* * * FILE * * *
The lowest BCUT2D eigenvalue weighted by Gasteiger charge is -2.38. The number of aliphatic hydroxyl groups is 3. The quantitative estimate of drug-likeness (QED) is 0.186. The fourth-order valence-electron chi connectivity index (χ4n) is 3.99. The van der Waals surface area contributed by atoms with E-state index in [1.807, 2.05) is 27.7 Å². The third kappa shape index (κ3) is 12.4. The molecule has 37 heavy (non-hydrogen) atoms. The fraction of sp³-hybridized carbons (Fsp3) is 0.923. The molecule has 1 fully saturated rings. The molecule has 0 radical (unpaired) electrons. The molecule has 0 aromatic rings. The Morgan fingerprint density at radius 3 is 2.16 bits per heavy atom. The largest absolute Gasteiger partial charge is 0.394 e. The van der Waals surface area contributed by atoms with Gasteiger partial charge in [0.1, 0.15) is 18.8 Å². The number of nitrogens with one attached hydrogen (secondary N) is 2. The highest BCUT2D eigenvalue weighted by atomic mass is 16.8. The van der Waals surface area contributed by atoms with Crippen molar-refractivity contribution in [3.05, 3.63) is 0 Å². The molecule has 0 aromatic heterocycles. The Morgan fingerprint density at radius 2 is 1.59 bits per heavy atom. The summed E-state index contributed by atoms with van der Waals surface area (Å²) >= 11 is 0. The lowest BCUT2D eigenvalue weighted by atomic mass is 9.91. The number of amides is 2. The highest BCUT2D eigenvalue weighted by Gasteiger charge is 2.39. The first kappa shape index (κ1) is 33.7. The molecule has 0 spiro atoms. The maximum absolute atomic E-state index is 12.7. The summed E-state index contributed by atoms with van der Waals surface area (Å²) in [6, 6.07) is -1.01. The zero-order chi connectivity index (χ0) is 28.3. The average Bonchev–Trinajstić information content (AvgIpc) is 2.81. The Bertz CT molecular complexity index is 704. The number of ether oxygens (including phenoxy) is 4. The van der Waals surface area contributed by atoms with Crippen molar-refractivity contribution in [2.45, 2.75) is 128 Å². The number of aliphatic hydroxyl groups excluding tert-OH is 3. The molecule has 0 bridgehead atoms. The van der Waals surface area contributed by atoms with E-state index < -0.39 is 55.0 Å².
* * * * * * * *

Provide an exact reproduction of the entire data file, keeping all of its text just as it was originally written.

The lowest BCUT2D eigenvalue weighted by Gasteiger charge is -2.38. The number of aliphatic hydroxyl groups is 3. The quantitative estimate of drug-likeness (QED) is 0.186. The fourth-order valence-electron chi connectivity index (χ4n) is 3.99. The van der Waals surface area contributed by atoms with E-state index in [1.807, 2.05) is 27.7 Å². The third kappa shape index (κ3) is 12.4. The molecule has 37 heavy (non-hydrogen) atoms. The fraction of sp³-hybridized carbons (Fsp3) is 0.923. The molecule has 1 fully saturated rings. The molecule has 0 radical (unpaired) electrons. The molecule has 0 aromatic rings. The Morgan fingerprint density at radius 3 is 2.16 bits per heavy atom. The largest absolute Gasteiger partial charge is 0.394 e. The van der Waals surface area contributed by atoms with Gasteiger partial charge in [0.1, 0.15) is 18.8 Å². The number of nitrogens with one attached hydrogen (secondary N) is 2. The highest BCUT2D eigenvalue weighted by atomic mass is 16.8. The van der Waals surface area contributed by atoms with Crippen molar-refractivity contribution in [3.05, 3.63) is 0 Å². The molecule has 0 aromatic heterocycles. The Morgan fingerprint density at radius 2 is 1.59 bits per heavy atom. The summed E-state index contributed by atoms with van der Waals surface area (Å²) >= 11 is 0. The lowest BCUT2D eigenvalue weighted by atomic mass is 9.91. The number of amides is 2. The highest BCUT2D eigenvalue weighted by Gasteiger charge is 2.39. The first kappa shape index (κ1) is 33.7. The molecule has 0 spiro atoms. The maximum absolute atomic E-state index is 12.7. The summed E-state index contributed by atoms with van der Waals surface area (Å²) in [6, 6.07) is -1.01. The zero-order chi connectivity index (χ0) is 28.3. The average Bonchev–Trinajstić information content (AvgIpc) is 2.81. The Bertz CT molecular complexity index is 704. The number of ether oxygens (including phenoxy) is 4. The van der Waals surface area contributed by atoms with Crippen molar-refractivity contribution in [2.45, 2.75) is 128 Å². The number of aliphatic hydroxyl groups excluding tert-OH is 3. The molecule has 0 bridgehead atoms. The van der Waals surface area contributed by atoms with E-state index < -0.39 is 55.0 Å².